Precisely speaking, antibiotic resistance of bacteria become a serious as well as growing problem, as it is becoming all the more difficult to treat a number of contagious diseases. While it is possible to neutralize a section of antibiotic resistant bacteria by using more potent medications, there are a number of infections that still remain difficult to treat even when physicians use any experimental or new drugs to neutralize antibiotic resistant germs.

Side effects

Similar to any other medication, even antibiotics cause a number of potential adverse effects. In fact, the antibiotics that you may be using to cure your throat infection or skin affliction may have detrimental effects.

Stomach disorders like nausea, vomiting and diarrhea are the most widespread side effects of using antibiotics, almost all of them. Of every 100 persons using antibiotics about one to ten may suffer from these side effects. In other words, roughly 10 percent people who use antibiotics endure the adverse effects of these drugs.

Usually, these side effects are attributed to the potential of antibiotics to cause inflammation in the lining of the gut (intestine) and, thereby, unsettle the balance of "beneficial" (harmless) and "bad" bacteria (which have the potential to cause diseases) inside the gut. As a result of these adverse effects of antibiotics, it is likely that the ability of your intestine to take up nutrients and water from food may decrease, thereby causing diarrhea.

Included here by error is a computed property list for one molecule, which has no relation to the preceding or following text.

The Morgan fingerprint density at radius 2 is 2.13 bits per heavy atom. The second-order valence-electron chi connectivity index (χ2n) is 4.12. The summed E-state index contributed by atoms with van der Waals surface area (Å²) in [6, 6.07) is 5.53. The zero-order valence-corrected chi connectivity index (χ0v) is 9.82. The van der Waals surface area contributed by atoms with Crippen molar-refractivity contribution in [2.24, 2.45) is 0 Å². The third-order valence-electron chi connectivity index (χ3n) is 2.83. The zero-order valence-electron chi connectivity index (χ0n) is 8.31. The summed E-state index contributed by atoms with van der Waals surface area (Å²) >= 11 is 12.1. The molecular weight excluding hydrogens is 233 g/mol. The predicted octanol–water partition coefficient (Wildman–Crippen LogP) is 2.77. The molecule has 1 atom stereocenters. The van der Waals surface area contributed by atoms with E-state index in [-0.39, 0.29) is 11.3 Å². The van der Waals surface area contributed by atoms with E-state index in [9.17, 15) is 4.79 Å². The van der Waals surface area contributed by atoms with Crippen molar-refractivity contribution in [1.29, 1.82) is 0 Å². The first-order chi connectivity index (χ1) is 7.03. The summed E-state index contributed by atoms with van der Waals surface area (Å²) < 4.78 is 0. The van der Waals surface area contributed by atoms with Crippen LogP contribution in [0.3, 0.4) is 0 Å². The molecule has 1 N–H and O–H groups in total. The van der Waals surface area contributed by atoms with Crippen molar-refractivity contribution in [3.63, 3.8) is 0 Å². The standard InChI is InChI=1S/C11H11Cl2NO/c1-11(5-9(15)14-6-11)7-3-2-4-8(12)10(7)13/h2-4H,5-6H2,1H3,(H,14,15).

The yeast Candida (scientific name Candida albicans) is responsible for an infection known as thrush. Candia thrives in our body and is generally harmless. A robust immune system as well as various other bacteria present in our body help to keep the growth of Candida in check. In some cases, women who take antibiotics may experience a disturbance in the usual balance of bacteria in their vagina and this helps Candida to grow, thereby resulting in thrush. Thrush produces a number of symptoms such as pain, itchiness and even a vaginal discharge.

On some occasions, thrush can also adversely affect various other parts of our body, including the mouth and skin. When it affects the mouth, the sufferer may experience visible white patches.

Then again, use of a number of antibiotics may also result in allergic and/ or hypersensitive reactions like hives, breathing difficulties and fever. Hives is a condition wherein large, reddish elevated areas appear on the skin. Although very rare, use of antibiotics may also result in anaphylaxis, a condition wherein one experiences an immediate or very severe reaction to an antibiotic.